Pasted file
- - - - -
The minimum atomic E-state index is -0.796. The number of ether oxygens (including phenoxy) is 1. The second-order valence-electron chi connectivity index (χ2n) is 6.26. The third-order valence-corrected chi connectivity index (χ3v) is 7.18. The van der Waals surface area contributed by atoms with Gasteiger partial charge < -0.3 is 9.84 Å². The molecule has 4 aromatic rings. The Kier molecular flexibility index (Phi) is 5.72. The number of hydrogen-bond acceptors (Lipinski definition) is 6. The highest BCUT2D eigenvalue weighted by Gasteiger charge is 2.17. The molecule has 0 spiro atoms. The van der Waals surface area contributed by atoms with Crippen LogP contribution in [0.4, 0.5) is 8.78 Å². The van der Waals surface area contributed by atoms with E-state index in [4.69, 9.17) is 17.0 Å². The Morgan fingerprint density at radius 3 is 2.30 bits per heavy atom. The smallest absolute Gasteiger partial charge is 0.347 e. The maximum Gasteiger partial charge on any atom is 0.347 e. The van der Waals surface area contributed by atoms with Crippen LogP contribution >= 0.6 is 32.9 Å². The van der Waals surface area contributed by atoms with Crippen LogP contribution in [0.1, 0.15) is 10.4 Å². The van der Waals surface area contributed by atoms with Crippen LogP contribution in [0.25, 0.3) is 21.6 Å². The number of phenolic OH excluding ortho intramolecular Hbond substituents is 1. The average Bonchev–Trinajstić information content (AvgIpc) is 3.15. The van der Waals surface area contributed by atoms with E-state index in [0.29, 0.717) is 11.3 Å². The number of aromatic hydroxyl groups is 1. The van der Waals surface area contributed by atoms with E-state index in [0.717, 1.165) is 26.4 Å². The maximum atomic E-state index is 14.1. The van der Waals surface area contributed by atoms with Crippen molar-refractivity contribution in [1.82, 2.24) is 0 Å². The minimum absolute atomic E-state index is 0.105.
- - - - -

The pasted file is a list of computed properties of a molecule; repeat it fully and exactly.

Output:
The minimum atomic E-state index is -0.796. The number of ether oxygens (including phenoxy) is 1. The second-order valence-electron chi connectivity index (χ2n) is 6.26. The third-order valence-corrected chi connectivity index (χ3v) is 7.18. The van der Waals surface area contributed by atoms with Gasteiger partial charge < -0.3 is 9.84 Å². The molecule has 4 aromatic rings. The Kier molecular flexibility index (Phi) is 5.72. The number of hydrogen-bond acceptors (Lipinski definition) is 6. The highest BCUT2D eigenvalue weighted by Gasteiger charge is 2.17. The molecule has 0 spiro atoms. The van der Waals surface area contributed by atoms with Crippen LogP contribution in [0.4, 0.5) is 8.78 Å². The van der Waals surface area contributed by atoms with E-state index in [4.69, 9.17) is 17.0 Å². The Morgan fingerprint density at radius 3 is 2.30 bits per heavy atom. The smallest absolute Gasteiger partial charge is 0.347 e. The maximum Gasteiger partial charge on any atom is 0.347 e. The van der Waals surface area contributed by atoms with Crippen LogP contribution >= 0.6 is 32.9 Å². The van der Waals surface area contributed by atoms with Crippen LogP contribution in [0.1, 0.15) is 10.4 Å². The van der Waals surface area contributed by atoms with Crippen LogP contribution in [0.25, 0.3) is 21.6 Å². The number of phenolic OH excluding ortho intramolecular Hbond substituents is 1. The average Bonchev–Trinajstić information content (AvgIpc) is 3.15. The van der Waals surface area contributed by atoms with E-state index in [0.29, 0.717) is 11.3 Å². The number of aromatic hydroxyl groups is 1. The van der Waals surface area contributed by atoms with E-state index in [0.717, 1.165) is 26.4 Å². The maximum atomic E-state index is 14.1. The van der Waals surface area contributed by atoms with Crippen molar-refractivity contribution in [1.82, 2.24) is 0 Å². The minimum absolute atomic E-state index is 0.105.